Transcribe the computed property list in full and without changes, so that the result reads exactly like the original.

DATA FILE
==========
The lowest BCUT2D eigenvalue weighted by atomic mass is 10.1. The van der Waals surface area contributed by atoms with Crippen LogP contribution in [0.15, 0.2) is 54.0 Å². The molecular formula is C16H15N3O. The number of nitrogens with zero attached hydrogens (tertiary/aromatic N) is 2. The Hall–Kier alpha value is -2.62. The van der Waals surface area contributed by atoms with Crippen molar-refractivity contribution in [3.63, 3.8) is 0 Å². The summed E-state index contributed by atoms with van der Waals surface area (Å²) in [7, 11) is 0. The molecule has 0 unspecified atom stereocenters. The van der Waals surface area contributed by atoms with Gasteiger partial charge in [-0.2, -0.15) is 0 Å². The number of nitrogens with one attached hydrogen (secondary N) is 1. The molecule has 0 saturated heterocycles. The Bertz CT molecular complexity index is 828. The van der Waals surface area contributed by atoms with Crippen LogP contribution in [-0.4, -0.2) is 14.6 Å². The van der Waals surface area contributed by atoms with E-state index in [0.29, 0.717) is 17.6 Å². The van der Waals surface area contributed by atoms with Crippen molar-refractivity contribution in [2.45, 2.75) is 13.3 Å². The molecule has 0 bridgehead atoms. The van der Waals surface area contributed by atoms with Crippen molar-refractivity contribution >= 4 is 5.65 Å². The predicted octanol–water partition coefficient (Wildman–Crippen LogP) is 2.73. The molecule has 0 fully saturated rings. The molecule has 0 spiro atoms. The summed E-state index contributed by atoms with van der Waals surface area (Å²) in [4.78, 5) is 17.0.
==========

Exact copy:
The lowest BCUT2D eigenvalue weighted by atomic mass is 10.1. The van der Waals surface area contributed by atoms with Crippen LogP contribution in [0.15, 0.2) is 54.0 Å². The molecular formula is C16H15N3O. The number of nitrogens with zero attached hydrogens (tertiary/aromatic N) is 2. The Hall–Kier alpha value is -2.62. The van der Waals surface area contributed by atoms with Crippen molar-refractivity contribution in [3.63, 3.8) is 0 Å². The summed E-state index contributed by atoms with van der Waals surface area (Å²) in [7, 11) is 0. The molecule has 0 unspecified atom stereocenters. The van der Waals surface area contributed by atoms with Gasteiger partial charge in [-0.2, -0.15) is 0 Å². The number of nitrogens with one attached hydrogen (secondary N) is 1. The molecule has 0 saturated heterocycles. The Bertz CT molecular complexity index is 828. The van der Waals surface area contributed by atoms with Crippen LogP contribution in [-0.4, -0.2) is 14.6 Å². The van der Waals surface area contributed by atoms with E-state index in [0.29, 0.717) is 17.6 Å². The van der Waals surface area contributed by atoms with Crippen molar-refractivity contribution in [2.45, 2.75) is 13.3 Å². The molecule has 0 bridgehead atoms. The van der Waals surface area contributed by atoms with Crippen molar-refractivity contribution >= 4 is 5.65 Å². The predicted octanol–water partition coefficient (Wildman–Crippen LogP) is 2.73. The molecule has 0 fully saturated rings. The molecule has 0 spiro atoms. The summed E-state index contributed by atoms with van der Waals surface area (Å²) in [4.78, 5) is 17.0.